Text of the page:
September 24, 2007
MTA mind games
For the last few months, bloggers, online petitioners and editorial writers have been tussling over whether adding an express train to Brooklyn's F subway line makes sense. While the MTA itself has recently claimed they want to be responsive to their riders and might consider adding express trains if their work on the above-ground part of the line doesn't happen as quickly as planned, it looks like they're trying some sneaky negotiating tactics to make the demands go away.
First they tried to suggest that riders were wrong to want an express train in the first place, since they would only save 4 minutes by skipping stops in Brooklyn. To test the actual time saved on another express/local line, the Post sent its staff to ride from 125th St to the Brooklyn Bridge on the express 4 train and on the local 6. The journeys took exactly the same amount of time--33 minutes.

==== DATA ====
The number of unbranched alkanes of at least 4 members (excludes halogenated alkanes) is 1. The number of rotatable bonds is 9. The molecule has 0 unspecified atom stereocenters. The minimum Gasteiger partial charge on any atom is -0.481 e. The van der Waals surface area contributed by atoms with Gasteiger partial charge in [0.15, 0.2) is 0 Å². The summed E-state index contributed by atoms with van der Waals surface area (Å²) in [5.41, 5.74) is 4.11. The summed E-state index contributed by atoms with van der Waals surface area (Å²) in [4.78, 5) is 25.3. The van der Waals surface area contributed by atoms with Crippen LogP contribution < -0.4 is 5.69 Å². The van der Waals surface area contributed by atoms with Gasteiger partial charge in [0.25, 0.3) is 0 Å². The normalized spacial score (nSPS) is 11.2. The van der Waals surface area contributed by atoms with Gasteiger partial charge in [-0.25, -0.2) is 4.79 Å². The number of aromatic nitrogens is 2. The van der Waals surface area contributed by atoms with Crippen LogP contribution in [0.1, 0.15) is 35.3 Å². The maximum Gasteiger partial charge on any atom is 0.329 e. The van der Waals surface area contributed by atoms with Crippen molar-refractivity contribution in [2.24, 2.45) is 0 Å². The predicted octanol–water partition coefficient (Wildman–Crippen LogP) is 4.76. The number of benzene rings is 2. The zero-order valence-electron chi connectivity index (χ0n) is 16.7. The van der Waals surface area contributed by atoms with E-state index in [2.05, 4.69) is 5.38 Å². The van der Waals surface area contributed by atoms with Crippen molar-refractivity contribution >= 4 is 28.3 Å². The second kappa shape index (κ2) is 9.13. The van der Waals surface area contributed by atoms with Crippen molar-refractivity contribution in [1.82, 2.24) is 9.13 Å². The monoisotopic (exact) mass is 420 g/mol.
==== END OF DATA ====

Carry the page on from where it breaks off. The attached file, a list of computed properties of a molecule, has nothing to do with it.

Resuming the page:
Great news for the MTA! They might actually succeed in dissuading riders from wanting an express train if they can convince them that their service is so erratic and bad that express trains are just as slow as locals.
Today, NYC Transit's senior director of service planning pulls a great Jedi mind trick in response to these findings. She reasons to the Post: "There is a psychological benefit to bypassing stops."
See, even though express trains don't actually save you any time, the MTA is feeding its riders delicious sugar pills that keep them blissfully placated in a delusion of efficiency while they crawl along their beloved "express" track, slow but happy. Clever tactic--make riders feel like morons for wanting a service that you'll admit doesn't provide any real benefits, until they eventually stop asking for it.
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